There are a few other people who played important roles in this story …
Some were with Weary during those awful three years, some have helped keep the memories alive, some are continuing the story, all have contributed significantly.
Boon Pong and his daughter Paneen Subhawat
Weary said of Boonpong, quoting Shakespeare in “King Henry VI”:
“In thy face I see the map of honour, truth and loyalty”.
Despite great personal danger to both himself and his young daughter Paneen, Boon Pong smuggled life-saving medicines into the POW camp. His role was not disclosed by Weary, not even his closest friends and associates, until long after the end of the War.
In 1985 Weary gave an address at the ANZAC Day service in the Kanchanaburi War Cemetery. It included a tribute to those Thais who had helped us, particularly Boonpong Sirivejaphan, a shopkeeper who had risked torture and death to smuggle in money, medicine and the occasional radio battery with the vegetables he was under contract to supply to the prison camps along the river.
He was an agent for the “V” organisation based in the Thai-controlled Civilian Internees Camp in Bangkok. He also cashed prisoners cheques and lent money on watches and jewellery, all of which he kept to be redeemed after the war.
No one on that 1985 tour, except Weary, had ever heard of Boonpong. Only a select few at the time had been in the know. On return from the Tour, Keith Flanagan told Weary they wished to establish a Weary Dunlop Foundation of some sort. Weary immediately asked “What about Boonpong” and so the Weary Dunlop-Boonpong Exchange Fellowship was born.
England had recognised Boonpong’s cool courage with the George Cross; the Dutch awarded him the Orange-Nassau Cross. The English Far Eastern Prisoners of War Association (FEPOW) were more practical: they gave him a tractor. The Australian government managed a small monetary grant. Finally in 1998, at the opening of the Hellfire Pass POW Museum, the Australian government formally recognised Boonpong’s courage, by presenting his grandson, Veerawej Subhawat, with a certificate of appreciation for the ‘unrepayable debt’ owed to his grandfather and donated $50,000 to the Exchange Fellowship.
“Blue was Weary’s batman/driver in Greece, Crete, Tobruk and prison camps in Java and Thailand.
Donald ‘Scorp’ Stuart
‘Scorp’ shared his parents contempt for the establishment: His father, Julian, had been gaoled for three years as one of the leaders of the famous Queensland Shearers Strike in 1891. His mother was also an ardent socialist.
He ran foul of the Japanese when with two other rebellious spirits – Buck Peters and Alan Middleton – he refused to guard rifles to be handed over to the Japanese.
‘Scorp’, writer and bush lawyer, reversed the Army adage that you saluted the uniform, not the man. He saluted the man. When Weary was mentioned he practically tugged his forelock.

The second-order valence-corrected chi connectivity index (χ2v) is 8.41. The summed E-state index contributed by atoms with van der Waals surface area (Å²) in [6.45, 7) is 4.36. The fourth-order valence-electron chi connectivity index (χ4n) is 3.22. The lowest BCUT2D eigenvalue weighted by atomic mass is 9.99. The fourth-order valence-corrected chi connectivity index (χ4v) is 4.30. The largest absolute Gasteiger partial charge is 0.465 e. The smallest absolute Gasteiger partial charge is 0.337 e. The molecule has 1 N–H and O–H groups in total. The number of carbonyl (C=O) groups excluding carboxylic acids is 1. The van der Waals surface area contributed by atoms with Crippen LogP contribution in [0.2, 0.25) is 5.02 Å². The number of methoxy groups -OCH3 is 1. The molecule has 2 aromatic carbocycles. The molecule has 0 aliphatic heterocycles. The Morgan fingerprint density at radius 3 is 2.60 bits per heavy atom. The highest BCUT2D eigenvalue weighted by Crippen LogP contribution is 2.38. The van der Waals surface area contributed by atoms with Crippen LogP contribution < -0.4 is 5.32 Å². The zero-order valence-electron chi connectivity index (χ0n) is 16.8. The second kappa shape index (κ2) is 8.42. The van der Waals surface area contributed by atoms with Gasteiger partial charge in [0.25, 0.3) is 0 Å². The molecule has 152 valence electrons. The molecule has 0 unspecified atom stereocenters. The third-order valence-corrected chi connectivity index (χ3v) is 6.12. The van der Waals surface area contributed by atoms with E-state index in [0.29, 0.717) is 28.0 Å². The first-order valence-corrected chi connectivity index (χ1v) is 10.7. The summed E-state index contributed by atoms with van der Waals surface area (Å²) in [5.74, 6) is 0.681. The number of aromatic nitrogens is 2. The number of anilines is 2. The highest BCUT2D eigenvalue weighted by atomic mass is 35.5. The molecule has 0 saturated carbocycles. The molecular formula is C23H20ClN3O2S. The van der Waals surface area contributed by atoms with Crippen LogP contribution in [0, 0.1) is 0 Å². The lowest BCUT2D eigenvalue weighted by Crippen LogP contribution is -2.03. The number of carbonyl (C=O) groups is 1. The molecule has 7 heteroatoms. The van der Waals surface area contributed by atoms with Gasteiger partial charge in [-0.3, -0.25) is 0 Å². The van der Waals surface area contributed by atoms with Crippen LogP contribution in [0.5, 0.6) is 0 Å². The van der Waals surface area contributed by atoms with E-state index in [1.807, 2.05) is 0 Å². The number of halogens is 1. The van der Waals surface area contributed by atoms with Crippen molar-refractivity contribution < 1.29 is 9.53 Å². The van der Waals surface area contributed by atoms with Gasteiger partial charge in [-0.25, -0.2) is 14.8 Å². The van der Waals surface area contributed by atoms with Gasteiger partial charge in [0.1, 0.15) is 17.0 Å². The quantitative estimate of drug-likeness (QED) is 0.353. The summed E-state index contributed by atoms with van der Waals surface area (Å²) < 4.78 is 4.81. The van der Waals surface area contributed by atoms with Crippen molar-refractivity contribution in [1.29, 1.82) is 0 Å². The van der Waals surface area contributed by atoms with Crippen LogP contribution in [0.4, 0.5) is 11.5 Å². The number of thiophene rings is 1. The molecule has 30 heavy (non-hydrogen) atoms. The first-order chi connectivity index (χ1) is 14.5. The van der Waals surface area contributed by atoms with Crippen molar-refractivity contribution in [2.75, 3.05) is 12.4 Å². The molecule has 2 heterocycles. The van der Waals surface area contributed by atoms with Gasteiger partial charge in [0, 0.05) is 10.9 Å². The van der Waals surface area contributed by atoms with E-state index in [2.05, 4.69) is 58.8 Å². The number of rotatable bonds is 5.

In one of his articles he recalled how the Ambonese soldiers of the Netherlands East Indies Army had called Weary ‘Singa yang diam’.
“I agree”, he wrote. “Weary Dunlop of the great heart and soft voice was, is and will ever be “The Quiet Lion” in the hearts and minds of all who knew him in our three and a half years of suffering in the prison camps of Asia. When we forget him we will be dead”.
Bill was was an RAF lorry driver. He was with Weary in Java. He lost both his hands and eyes, had his right leg shattered and was peppered with shrapnel when the Japanese made him uncover a booby-trapped ammunition dump.
Bill says he owes his life three times to Weary. The first was when he operated on his mangled body. The second was when the Dutch matron, and Bill himself, thought he should be “put down”. Weary vetoed the idea and encouraged Bill to live.
The third was when a Japanese captain ordered the immediate break-up of the hospital. To show him how impossible it was Weary took him to see Bill, another blinded soldier and two others paralysed from the waist down. The officer motioned to the guard to give Bill the coup de grace. Weary stepped in front of the bayonet and defied them to go through him first. (more here)
Tom Uren’s experiences as a P.O.W. slaving on the Burma-Thai Railway instilled in him a lifelong opposition to militarism and a belief in socialism and peaceful co-existence. Those beliefs made him one of the most respected Labour politicians of his generation. He enlisted and was sent to Timor where he was captured by the Japanese. The following years saw him suffer the brutality of the Burma-Thai Railway, then a spell in Japan itself. It was during this later period that he formed his undying belief that it was militarism and not the Japanese people who were to blame for the war and its terrible atrocities. At war’s end, he joined the Australian Labor Party, entering Federal Parliament in 1958.
His recollections at his address in Benalla, Vic. for the Weary Dunlop Centenary Celebrations demonstrated the deep admiration and affection he had for “Weary”.
Kanit Wanachote, a Thai philanthropist has created a ‘Peace Park’ on his 190 ha Kwai estate. A wooden statue of Weary stands in front of the Weary Dunlop Pavillion. Each year he stages something new, different and amazing for those on the Quiet Lion tour.
Weary met Kanit by chance during the 1985 tour to dedicated Hellfire Pass. Like most Thais he had been capitivated by the film “The Bridge on the River Kwai”. When Weary’s long boat pulled up along side his (typically Aussie, they were looking to buy a beer), he couldn’t believe his luck. The real-life protagonist of the true story had arrived on his doorstep. From that chance meeting Kanit became Weary’s devoted admirer and friend.